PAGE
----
How to Get Out of Debt - Lump Sum Payment
If you are looking over your options when it comes to getting out of debt, one that may prove to be the most advantageous is the lump sum payment. This course of action is not right for everyone or every situation, but if you have only a few creditors it may be the fastest and easiest way for you to get your debt under control so that you can stop living under the shadow of your debt and get back on the road to financial freedom for you and your family.
A lump sum payment is exactly what it sounds like. Rather than making small payments over an extended period of time, you negotiate with your creditor to pay them a lump sum to cover the entire amount owed so that the balance of the deck can be completely written off. Depending on how much you owe, how far behind you are on your payments, and your personal circumstances, you may be able to negotiate for a lump sum payment that is up to 50% less than the total amount owed. This is especially true if a large portion of the balance that you owe is due to interest.
The reason that creditors are often willing to take a lump sum payment that is substantially less than the total amount owed is that they would rather receive some money then have their debtors file bankruptcy. Creditors know that if the individuals that owe them money file bankruptcy, they are not likely to get much, if any, of their money back. For them, it is a simple matter of getting as much money as possible with the lowest amount of risk. Rather than take the chance on losing out on the entire debt, they will settle for a smaller amount in a lump sum.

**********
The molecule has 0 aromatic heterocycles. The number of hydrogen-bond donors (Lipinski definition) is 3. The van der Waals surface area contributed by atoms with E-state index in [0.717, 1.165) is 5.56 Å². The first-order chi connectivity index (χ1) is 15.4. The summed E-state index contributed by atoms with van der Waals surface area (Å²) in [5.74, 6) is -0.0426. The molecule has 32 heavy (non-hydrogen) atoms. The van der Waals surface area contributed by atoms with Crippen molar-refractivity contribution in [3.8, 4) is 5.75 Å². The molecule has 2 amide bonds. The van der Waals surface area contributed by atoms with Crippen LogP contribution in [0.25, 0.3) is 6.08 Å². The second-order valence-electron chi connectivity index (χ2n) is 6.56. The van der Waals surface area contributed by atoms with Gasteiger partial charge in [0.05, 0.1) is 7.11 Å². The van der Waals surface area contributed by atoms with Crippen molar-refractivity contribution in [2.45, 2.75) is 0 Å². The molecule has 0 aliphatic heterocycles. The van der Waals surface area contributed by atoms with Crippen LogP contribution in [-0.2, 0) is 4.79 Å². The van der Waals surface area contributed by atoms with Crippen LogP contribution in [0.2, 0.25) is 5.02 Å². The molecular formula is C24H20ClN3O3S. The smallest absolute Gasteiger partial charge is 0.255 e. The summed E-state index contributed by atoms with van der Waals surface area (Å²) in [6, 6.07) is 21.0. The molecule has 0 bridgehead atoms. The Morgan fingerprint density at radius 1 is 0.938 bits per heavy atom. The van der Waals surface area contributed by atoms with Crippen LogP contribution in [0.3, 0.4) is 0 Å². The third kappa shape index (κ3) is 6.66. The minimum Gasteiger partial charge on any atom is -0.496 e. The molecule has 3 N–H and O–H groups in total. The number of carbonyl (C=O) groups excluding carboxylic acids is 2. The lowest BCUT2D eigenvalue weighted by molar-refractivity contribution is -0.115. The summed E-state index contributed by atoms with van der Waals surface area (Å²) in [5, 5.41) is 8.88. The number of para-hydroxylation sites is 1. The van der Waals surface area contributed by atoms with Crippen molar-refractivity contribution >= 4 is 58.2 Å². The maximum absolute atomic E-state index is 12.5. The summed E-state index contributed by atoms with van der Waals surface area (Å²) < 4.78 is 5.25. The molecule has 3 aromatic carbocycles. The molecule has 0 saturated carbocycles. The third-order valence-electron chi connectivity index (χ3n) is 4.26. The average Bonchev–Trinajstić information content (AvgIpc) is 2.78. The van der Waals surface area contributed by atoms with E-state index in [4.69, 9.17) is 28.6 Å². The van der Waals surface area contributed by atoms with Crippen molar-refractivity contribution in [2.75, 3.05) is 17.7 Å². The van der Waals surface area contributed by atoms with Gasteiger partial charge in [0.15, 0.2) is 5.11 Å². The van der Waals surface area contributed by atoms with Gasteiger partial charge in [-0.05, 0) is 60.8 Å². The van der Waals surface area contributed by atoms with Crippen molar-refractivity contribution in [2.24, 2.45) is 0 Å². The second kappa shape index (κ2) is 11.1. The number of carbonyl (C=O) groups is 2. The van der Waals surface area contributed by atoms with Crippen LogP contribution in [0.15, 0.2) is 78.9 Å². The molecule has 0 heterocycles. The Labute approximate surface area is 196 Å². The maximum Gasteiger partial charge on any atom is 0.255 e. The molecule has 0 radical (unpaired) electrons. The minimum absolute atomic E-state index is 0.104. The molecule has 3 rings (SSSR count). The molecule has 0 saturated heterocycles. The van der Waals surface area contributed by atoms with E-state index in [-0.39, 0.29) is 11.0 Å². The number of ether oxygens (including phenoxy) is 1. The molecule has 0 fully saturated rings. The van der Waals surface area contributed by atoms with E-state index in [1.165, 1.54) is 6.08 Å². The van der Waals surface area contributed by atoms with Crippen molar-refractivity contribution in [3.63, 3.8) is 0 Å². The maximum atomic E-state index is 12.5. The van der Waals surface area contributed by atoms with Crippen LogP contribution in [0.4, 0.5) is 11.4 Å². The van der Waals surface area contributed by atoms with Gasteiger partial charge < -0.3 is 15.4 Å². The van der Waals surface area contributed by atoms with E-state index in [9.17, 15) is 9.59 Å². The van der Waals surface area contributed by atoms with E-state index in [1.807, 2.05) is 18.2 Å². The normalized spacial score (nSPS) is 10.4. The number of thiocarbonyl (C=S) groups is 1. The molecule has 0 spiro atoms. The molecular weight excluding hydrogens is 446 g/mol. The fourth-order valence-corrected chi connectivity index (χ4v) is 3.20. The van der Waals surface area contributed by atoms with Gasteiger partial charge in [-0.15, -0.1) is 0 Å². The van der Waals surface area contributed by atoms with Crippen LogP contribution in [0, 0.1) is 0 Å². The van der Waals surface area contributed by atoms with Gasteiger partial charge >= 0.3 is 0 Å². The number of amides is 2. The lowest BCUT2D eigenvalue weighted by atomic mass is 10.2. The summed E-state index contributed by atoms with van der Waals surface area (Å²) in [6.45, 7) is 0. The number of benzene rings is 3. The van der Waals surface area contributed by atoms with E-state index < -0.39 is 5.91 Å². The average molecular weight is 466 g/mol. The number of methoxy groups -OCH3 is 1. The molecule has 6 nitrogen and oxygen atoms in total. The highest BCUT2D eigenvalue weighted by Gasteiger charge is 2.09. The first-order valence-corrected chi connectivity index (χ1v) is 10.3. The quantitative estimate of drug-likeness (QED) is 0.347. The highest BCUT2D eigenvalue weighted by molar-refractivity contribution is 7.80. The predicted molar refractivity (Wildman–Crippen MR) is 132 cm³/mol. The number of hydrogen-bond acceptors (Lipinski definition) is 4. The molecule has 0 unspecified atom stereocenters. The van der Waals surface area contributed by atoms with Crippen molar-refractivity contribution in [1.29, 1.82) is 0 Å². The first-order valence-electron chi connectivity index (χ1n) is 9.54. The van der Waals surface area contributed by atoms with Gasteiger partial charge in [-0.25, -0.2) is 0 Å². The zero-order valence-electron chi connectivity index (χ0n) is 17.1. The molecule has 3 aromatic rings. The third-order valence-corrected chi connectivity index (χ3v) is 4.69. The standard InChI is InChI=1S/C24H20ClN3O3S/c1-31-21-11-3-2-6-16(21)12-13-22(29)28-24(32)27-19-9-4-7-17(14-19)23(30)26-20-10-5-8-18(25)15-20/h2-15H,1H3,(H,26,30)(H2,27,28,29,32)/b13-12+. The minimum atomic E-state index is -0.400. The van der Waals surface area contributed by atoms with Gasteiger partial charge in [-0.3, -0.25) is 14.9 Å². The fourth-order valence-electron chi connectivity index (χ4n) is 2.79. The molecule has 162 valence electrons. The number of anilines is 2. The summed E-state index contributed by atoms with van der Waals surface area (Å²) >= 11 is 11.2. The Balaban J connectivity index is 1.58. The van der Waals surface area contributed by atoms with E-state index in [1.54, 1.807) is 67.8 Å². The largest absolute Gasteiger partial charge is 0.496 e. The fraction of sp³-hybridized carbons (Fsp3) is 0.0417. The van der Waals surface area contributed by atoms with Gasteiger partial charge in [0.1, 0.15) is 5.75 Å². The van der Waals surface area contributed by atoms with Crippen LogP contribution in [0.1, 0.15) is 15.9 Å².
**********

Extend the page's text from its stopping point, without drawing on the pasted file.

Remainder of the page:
Just as with negotiating a payment arrangement, coming to an agreement on a lump sum payment is a matter of coming to the best terms for both parties. Of course, if you are not able to come up with the entire amount you may not be able to take advantage of this type of situation. You should also carefully consider the pros and cons of using borrowed money to cover a lump sum payment arrangement since you will be essentially rearranging your debt rather than eliminating it. If the reduction in the amount owed is significant enough, however, it may be a worthwhile course of action.